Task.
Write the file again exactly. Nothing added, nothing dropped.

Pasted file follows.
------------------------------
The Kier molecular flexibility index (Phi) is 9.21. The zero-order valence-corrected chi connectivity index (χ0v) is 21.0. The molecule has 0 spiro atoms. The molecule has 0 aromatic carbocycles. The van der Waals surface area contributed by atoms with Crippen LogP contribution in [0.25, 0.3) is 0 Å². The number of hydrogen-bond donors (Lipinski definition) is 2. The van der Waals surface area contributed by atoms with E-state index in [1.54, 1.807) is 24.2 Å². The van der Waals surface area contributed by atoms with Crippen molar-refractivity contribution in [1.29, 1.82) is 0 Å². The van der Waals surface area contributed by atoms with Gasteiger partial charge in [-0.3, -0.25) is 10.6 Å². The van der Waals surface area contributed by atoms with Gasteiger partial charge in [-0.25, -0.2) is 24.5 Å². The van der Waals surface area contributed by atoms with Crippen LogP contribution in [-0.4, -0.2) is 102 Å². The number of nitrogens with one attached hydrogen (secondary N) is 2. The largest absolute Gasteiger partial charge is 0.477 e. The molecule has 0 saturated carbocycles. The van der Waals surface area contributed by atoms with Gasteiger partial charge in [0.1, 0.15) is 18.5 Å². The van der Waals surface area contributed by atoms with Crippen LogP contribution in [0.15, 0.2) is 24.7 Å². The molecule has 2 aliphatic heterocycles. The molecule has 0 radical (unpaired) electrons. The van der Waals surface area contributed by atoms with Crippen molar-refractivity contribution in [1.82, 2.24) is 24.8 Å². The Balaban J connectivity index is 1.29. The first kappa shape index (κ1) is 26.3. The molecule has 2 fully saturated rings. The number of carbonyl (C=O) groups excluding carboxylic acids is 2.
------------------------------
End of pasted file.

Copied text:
The Kier molecular flexibility index (Phi) is 9.21. The zero-order valence-corrected chi connectivity index (χ0v) is 21.0. The molecule has 0 spiro atoms. The molecule has 0 aromatic carbocycles. The van der Waals surface area contributed by atoms with Crippen LogP contribution in [0.25, 0.3) is 0 Å². The number of hydrogen-bond donors (Lipinski definition) is 2. The van der Waals surface area contributed by atoms with E-state index in [1.54, 1.807) is 24.2 Å². The van der Waals surface area contributed by atoms with Crippen molar-refractivity contribution in [1.29, 1.82) is 0 Å². The van der Waals surface area contributed by atoms with Gasteiger partial charge in [-0.3, -0.25) is 10.6 Å². The van der Waals surface area contributed by atoms with Gasteiger partial charge in [-0.25, -0.2) is 24.5 Å². The van der Waals surface area contributed by atoms with Crippen LogP contribution in [-0.4, -0.2) is 102 Å². The number of nitrogens with one attached hydrogen (secondary N) is 2. The largest absolute Gasteiger partial charge is 0.477 e. The molecule has 0 saturated carbocycles. The van der Waals surface area contributed by atoms with Gasteiger partial charge in [0.1, 0.15) is 18.5 Å². The van der Waals surface area contributed by atoms with Crippen LogP contribution in [0.15, 0.2) is 24.7 Å². The molecule has 2 aliphatic heterocycles. The molecule has 0 radical (unpaired) electrons. The van der Waals surface area contributed by atoms with Crippen molar-refractivity contribution in [1.82, 2.24) is 24.8 Å². The Balaban J connectivity index is 1.29. The first kappa shape index (κ1) is 26.3. The molecule has 2 fully saturated rings. The number of carbonyl (C=O) groups excluding carboxylic acids is 2.